Naturally enough, birds tend to attract human attention by their activities: flying, feeding, courting, fighting. A mockingbird singing at 4 a.m. will not be ignored. A blue jay, irritated by a squirrel’s antics, can be heard for blocks. Chattering sparrows, self-important grackles, and apparently demented woodpeckers all vie for their share of the spotlight.
Around the water, things are different. Rookeries are raucous, and the increasingly desperate cries of mallards in mating season can penetrate walls, but water birds generally tend to be quiet sorts: like children of an earlier time, cautioned by parents to be seen, but not heard.
A sure sign of winter, the arrival of coots and gallinules on the Texas coast is especially quiet. One day, there are none. The next day, flotillas of birds bob like decoys on the water: placidly drifting from place to place, picking their way through lily and lotus on elongated toes, quietly clacking and chirring to one another in clipped, metallic tones. (more…)
tumble toward rest;
bank low through owlets
scattered and still; lend voice
to the tree-bound, huddled or
hunted — sweeping through sleepers’ dark
feathered dreams while stars limn their flight, limb
to strange limb, seeking, then finding, their peace.
Comments always are welcome.
Special thanks to Terry Glase for the use of his photo titled “Sunrise.” Click HERE for three larger views of the same sunrise, shown on his site. For more information on the Etheree, a syllabic poem that, in its basic form, contains ten lines and a total of fifty-five syllables, please click HERE.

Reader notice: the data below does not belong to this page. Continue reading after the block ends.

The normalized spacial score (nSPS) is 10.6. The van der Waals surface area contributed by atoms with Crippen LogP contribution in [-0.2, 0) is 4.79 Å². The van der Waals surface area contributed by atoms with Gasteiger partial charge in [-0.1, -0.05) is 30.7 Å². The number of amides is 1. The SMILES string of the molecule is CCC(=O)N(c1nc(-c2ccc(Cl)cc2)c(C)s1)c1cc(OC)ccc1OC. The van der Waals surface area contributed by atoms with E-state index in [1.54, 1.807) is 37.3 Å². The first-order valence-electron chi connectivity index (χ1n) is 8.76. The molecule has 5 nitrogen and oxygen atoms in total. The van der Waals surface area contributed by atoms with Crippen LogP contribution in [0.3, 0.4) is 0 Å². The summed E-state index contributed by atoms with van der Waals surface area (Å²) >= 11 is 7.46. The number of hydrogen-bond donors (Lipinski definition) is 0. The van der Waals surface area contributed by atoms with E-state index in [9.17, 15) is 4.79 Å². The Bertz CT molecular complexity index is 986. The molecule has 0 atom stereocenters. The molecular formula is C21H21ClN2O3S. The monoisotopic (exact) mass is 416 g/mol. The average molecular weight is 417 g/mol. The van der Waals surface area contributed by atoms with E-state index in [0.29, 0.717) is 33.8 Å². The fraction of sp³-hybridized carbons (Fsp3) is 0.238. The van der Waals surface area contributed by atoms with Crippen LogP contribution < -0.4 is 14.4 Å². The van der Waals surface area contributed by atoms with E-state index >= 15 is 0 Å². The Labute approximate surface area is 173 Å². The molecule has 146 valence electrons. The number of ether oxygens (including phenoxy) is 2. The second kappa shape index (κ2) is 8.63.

watches from shadowed sedges
frail lily floats
The metallic drone of cicadas; desiccated and drooping crops; fish sinking toward cooler water even as rising temperatures slow life’s pace for body and mind: such is the arrival of midsummer on the Texas coast.
It’s a season suited for lighter fare, and so I’m offering a small series of images matched with poetry: tokens of a season I love.
All photos and haiku are mine, with the exception of this photo, taken by one of my favorite nature photographers. Steve Gingold specializes in the landscape of Western New England. His natural world differs significantly from my own, but it’s equally beautiful. You can find more at his Nature Photography blog.
Comments are welcome, always.
The Rio Frio came by its name honestly. Spring-fed, shallow and clear, it’s a cold river: perhaps the coldest in Texas. It can slow to a trickle in summer heat, and, when in flood, puts roadways underwater in a flash. But if the Frio is flowing well, singing steadily over the rocks, its coursing is pure pleasure.
Other Texas rivers — particularly the Guadalupe, the Comal, and the San Marcos — are famed as venues for kayaking and tubing, but they flow through urban centers. When the season ends and river rats dry off for a final time, there still are dance halls and concerts, festivals, antique shops, and galleries to entertain the crowds.
Along the Frio, things are different. As the weather turns and school begins, provisioning companies shutter their doors until spring. Families continue to gather at Garner State Park for weekends of camping and fishing, and birders flock into the valley to track the autumn migration. Hunters fan out into ranchlands in pursuit of whitetail, while autumn bikers test themselves against the famous hairpin turns and steep grades of the “Twisted Sisters.” Still, the pace of life begins to slow. As it does, the Frio and her people show a different face to the world: a face filled with unexpected beauty and warmth.